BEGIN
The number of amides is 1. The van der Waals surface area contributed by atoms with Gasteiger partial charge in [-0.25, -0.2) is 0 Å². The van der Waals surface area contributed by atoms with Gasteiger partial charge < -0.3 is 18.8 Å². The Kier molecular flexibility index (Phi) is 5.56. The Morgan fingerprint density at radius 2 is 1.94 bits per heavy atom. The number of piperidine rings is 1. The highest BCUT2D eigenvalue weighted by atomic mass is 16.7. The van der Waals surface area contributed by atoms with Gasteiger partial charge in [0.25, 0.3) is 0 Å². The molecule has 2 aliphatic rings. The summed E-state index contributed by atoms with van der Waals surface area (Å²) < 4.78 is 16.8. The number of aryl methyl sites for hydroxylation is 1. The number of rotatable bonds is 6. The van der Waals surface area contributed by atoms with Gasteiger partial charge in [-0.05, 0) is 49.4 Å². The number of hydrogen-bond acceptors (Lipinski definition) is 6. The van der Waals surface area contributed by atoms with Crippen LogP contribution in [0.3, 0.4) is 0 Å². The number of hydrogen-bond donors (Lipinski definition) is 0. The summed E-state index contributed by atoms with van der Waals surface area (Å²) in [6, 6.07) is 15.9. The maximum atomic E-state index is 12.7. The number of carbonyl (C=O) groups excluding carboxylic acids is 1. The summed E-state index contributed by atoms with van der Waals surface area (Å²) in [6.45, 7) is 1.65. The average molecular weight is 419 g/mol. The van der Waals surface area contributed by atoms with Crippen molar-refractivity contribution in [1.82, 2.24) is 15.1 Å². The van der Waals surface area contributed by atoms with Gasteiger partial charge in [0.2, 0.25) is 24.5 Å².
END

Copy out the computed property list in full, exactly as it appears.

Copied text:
The number of amides is 1. The van der Waals surface area contributed by atoms with Gasteiger partial charge in [-0.25, -0.2) is 0 Å². The van der Waals surface area contributed by atoms with Gasteiger partial charge < -0.3 is 18.8 Å². The Kier molecular flexibility index (Phi) is 5.56. The Morgan fingerprint density at radius 2 is 1.94 bits per heavy atom. The number of piperidine rings is 1. The highest BCUT2D eigenvalue weighted by atomic mass is 16.7. The van der Waals surface area contributed by atoms with Gasteiger partial charge in [0.25, 0.3) is 0 Å². The molecule has 2 aliphatic rings. The summed E-state index contributed by atoms with van der Waals surface area (Å²) < 4.78 is 16.8. The number of aryl methyl sites for hydroxylation is 1. The number of rotatable bonds is 6. The van der Waals surface area contributed by atoms with Gasteiger partial charge in [-0.05, 0) is 49.4 Å². The number of hydrogen-bond acceptors (Lipinski definition) is 6. The van der Waals surface area contributed by atoms with Crippen LogP contribution in [0.3, 0.4) is 0 Å². The number of hydrogen-bond donors (Lipinski definition) is 0. The summed E-state index contributed by atoms with van der Waals surface area (Å²) in [6, 6.07) is 15.9. The maximum atomic E-state index is 12.7. The number of carbonyl (C=O) groups excluding carboxylic acids is 1. The summed E-state index contributed by atoms with van der Waals surface area (Å²) in [6.45, 7) is 1.65. The average molecular weight is 419 g/mol. The van der Waals surface area contributed by atoms with Crippen molar-refractivity contribution in [1.82, 2.24) is 15.1 Å². The van der Waals surface area contributed by atoms with Gasteiger partial charge in [0.2, 0.25) is 24.5 Å².